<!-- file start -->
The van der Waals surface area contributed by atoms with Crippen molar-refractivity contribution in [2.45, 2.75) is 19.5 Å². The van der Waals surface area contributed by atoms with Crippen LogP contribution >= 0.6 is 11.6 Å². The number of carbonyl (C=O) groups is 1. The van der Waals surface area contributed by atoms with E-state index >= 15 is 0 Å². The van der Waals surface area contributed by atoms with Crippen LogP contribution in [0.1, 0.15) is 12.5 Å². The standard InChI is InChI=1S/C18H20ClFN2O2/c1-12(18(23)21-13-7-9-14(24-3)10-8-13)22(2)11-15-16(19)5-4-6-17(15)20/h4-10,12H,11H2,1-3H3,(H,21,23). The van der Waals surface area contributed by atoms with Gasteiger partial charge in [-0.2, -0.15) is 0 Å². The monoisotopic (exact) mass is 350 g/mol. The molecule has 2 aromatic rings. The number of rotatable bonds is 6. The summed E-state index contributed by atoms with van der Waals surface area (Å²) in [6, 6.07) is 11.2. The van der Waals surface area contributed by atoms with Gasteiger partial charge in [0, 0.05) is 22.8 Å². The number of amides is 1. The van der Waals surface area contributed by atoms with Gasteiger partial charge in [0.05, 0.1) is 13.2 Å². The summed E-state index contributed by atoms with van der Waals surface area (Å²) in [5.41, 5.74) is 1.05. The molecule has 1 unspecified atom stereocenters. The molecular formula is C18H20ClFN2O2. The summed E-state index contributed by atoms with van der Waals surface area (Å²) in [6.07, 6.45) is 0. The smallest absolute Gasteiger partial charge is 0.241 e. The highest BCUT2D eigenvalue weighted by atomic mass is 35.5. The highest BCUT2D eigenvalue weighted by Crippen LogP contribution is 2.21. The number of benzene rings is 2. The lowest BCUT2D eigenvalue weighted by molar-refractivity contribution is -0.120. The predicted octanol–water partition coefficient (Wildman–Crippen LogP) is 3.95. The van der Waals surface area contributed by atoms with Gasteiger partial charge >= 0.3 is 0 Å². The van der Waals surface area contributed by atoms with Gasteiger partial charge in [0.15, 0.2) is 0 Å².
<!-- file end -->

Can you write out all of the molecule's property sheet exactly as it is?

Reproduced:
The van der Waals surface area contributed by atoms with Crippen molar-refractivity contribution in [2.45, 2.75) is 19.5 Å². The van der Waals surface area contributed by atoms with Crippen LogP contribution >= 0.6 is 11.6 Å². The number of carbonyl (C=O) groups is 1. The van der Waals surface area contributed by atoms with E-state index >= 15 is 0 Å². The van der Waals surface area contributed by atoms with Crippen LogP contribution in [0.1, 0.15) is 12.5 Å². The standard InChI is InChI=1S/C18H20ClFN2O2/c1-12(18(23)21-13-7-9-14(24-3)10-8-13)22(2)11-15-16(19)5-4-6-17(15)20/h4-10,12H,11H2,1-3H3,(H,21,23). The van der Waals surface area contributed by atoms with Gasteiger partial charge in [-0.2, -0.15) is 0 Å². The monoisotopic (exact) mass is 350 g/mol. The molecule has 2 aromatic rings. The number of rotatable bonds is 6. The summed E-state index contributed by atoms with van der Waals surface area (Å²) in [6, 6.07) is 11.2. The van der Waals surface area contributed by atoms with Gasteiger partial charge in [0, 0.05) is 22.8 Å². The number of amides is 1. The van der Waals surface area contributed by atoms with Gasteiger partial charge in [0.05, 0.1) is 13.2 Å². The summed E-state index contributed by atoms with van der Waals surface area (Å²) in [5.41, 5.74) is 1.05. The molecule has 1 unspecified atom stereocenters. The molecular formula is C18H20ClFN2O2. The summed E-state index contributed by atoms with van der Waals surface area (Å²) in [6.07, 6.45) is 0. The smallest absolute Gasteiger partial charge is 0.241 e. The highest BCUT2D eigenvalue weighted by atomic mass is 35.5. The highest BCUT2D eigenvalue weighted by Crippen LogP contribution is 2.21. The number of benzene rings is 2. The lowest BCUT2D eigenvalue weighted by molar-refractivity contribution is -0.120. The predicted octanol–water partition coefficient (Wildman–Crippen LogP) is 3.95. The van der Waals surface area contributed by atoms with Gasteiger partial charge >= 0.3 is 0 Å². The van der Waals surface area contributed by atoms with Gasteiger partial charge in [0.15, 0.2) is 0 Å².